Gaddafi’s legendary use of his family and his Bedouin ethnic group that dominated the Libyan military to violently suppress Libyans quest for democracy and freedoms in the past 42 years is open secret. This is the African “Big Man” syndrome at work, either in the Malabo AU summit or Tripoli’s Green Square, aided by prevailing armies and an unfeeling readiness to use brutality against democracy and freedom activists.

Still, some of the motives for the muted African voices are technology and ethnic and religious. Geoffrey York argues that limited technologies such as internet make it difficult for Africans to rally for Libyan democrats (Cell phones are hugely common but other forms of technology are limited). “And the ethnic and religious rifts in many African countries are huge obstacle to the organization of national” democratic “protest.”  This has restricted civil society.

Gibril Koroma, the Sierra Leonean publisher of the Vancouver-based www.thepatrioticvanguard.com argues that by not giving higher thoughts to Africa’s democratic evolution and supporting Gaddafi’s violent attacks against Libya’s democrats, the African Union “pumps oxygen into Gaddafi.” That’s sad and inhuman considering Gaddafi’s history of brutalities against Libyans and other Africans. In Gibril Koroma’s own native Sierra Leone, Gaddafi destructively helped finance and traine the murderous Revolutionary United Front that killed, maimed, raped, fire-boomed property, looted diamonds and amputed Sierra Leoneans – cutting off their limbs, noses, ears and genitals.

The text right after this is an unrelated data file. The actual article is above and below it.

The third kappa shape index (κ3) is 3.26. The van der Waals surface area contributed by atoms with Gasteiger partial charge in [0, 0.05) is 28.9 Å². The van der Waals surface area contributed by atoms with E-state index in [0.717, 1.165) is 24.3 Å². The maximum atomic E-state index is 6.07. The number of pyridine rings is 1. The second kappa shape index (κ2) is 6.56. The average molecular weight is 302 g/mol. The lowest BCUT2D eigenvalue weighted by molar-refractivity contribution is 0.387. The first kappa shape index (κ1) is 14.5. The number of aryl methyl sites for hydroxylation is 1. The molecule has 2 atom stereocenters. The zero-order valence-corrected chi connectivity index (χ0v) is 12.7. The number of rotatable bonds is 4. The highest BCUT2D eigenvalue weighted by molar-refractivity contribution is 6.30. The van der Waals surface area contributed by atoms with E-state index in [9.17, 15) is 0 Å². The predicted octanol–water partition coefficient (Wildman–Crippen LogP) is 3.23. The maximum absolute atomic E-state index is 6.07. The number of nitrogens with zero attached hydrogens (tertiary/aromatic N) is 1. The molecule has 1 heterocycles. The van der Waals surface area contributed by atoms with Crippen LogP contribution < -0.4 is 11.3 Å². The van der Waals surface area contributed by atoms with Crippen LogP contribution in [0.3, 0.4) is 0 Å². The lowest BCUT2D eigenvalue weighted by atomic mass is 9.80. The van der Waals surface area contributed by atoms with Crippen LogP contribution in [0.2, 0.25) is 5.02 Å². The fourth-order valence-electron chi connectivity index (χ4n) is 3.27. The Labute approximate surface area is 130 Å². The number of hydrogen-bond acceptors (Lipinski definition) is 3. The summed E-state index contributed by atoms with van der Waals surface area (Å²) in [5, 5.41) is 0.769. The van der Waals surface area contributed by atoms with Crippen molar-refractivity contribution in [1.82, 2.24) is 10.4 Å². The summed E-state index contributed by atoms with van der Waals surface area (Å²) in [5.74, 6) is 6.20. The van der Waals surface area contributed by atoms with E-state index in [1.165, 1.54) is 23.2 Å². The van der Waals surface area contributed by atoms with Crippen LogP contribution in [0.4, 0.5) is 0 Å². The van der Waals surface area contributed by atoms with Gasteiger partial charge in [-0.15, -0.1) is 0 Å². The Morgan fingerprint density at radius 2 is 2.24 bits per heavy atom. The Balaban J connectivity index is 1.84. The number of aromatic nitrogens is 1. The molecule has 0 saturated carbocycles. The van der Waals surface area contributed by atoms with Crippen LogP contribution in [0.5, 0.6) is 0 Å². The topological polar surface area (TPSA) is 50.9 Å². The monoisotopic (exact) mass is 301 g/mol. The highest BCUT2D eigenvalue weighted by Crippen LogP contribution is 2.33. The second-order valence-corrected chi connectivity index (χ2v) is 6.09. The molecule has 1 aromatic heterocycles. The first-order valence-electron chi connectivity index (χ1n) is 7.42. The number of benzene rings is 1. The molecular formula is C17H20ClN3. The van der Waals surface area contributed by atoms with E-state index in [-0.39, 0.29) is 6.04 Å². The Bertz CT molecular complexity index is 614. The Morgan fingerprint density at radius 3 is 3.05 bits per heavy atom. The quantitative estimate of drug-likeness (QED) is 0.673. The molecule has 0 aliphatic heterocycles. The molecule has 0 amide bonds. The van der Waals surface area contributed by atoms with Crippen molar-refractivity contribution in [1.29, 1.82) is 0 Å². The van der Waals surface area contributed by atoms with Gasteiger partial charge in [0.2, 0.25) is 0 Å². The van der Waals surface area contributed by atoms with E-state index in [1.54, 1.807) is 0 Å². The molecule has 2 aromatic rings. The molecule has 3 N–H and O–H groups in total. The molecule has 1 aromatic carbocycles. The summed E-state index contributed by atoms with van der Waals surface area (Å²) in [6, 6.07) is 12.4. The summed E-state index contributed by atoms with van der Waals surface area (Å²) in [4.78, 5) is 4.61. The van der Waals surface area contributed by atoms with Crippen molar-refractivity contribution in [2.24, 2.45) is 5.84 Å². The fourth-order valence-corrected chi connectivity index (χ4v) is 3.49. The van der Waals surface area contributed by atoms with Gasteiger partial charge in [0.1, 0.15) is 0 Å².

Other reasons why African leaders constantly keep quiet about Gaddafi’s dictatorial attitude, Gibril Koroma, in an op-ed piece in the Toronto-based Digital Journal argued, is “Gaddafi has used Libyan money to help most of the cash-strapped African countries and has been financially supporting the political and economic unification of the continent. Most African leaders are grateful for this and will stand by him through thick and thin.”

That’s untoward for a continent which progress has been stunted by the likes of Gaddafi. The nascent African democratic experiences reveal that democracy and freedoms will bring indestructibly superior advancement for the struggling Africans. Ghana, Botswana, Cape Verde, Mauritius, Mali, South Africa and Benin Republic attest to this. But majority of other Africans are still suffering under authoritarian regimes like Gaddafi’s.

Plausibly, this makes Gibril Koroma’s other argument that African leaders are cool with Gaddafi because of his make-believe mission of a United States of America and some Western leaders are “hypocrites,” some of whom aren’t “even a signatory to the ICC agreements,” off tangent. Yes, these may be true to some points. But the critical issue is Africa’s healthier democratic fruition for its progress informed by the contemptible political records of African leaders such as Gaddafi.

For their greater progress, Africans should ignore the wobbly African Union’s stand on Gaddafi and arrest Gaddafi if they locate him anywhere on the African continent for the International Criminal Court, for his crimes against Africans.


Africa’s Evil: An Examination

Africa’s evil scene

The eccentric atmosphere following the International Criminal Court (ICC) issuing an arrest warrant for Omar al-Bashir, Sudan’s President, on charges of war crimes and crimes against humanity (short of genocide) in Darfur open the obscurities of evil in Africa for the past 50 years.

In some sort of grim moment, al-Bashir and the ICC are quarrelling over the darkness in Darfur, where the United Nations estimates that over 300,000 people (and still counting) have died in the past six years of the conflict. So, what have al-Bashir being doing in the past years to have prevented such evil? And al-Bashir, with a cold-shoulder, denies the ICC charges and dismisses any ruling by the ICC as insignificant and rejects the chilling pains, horrors, darkness, and deaths hovering over Darfur.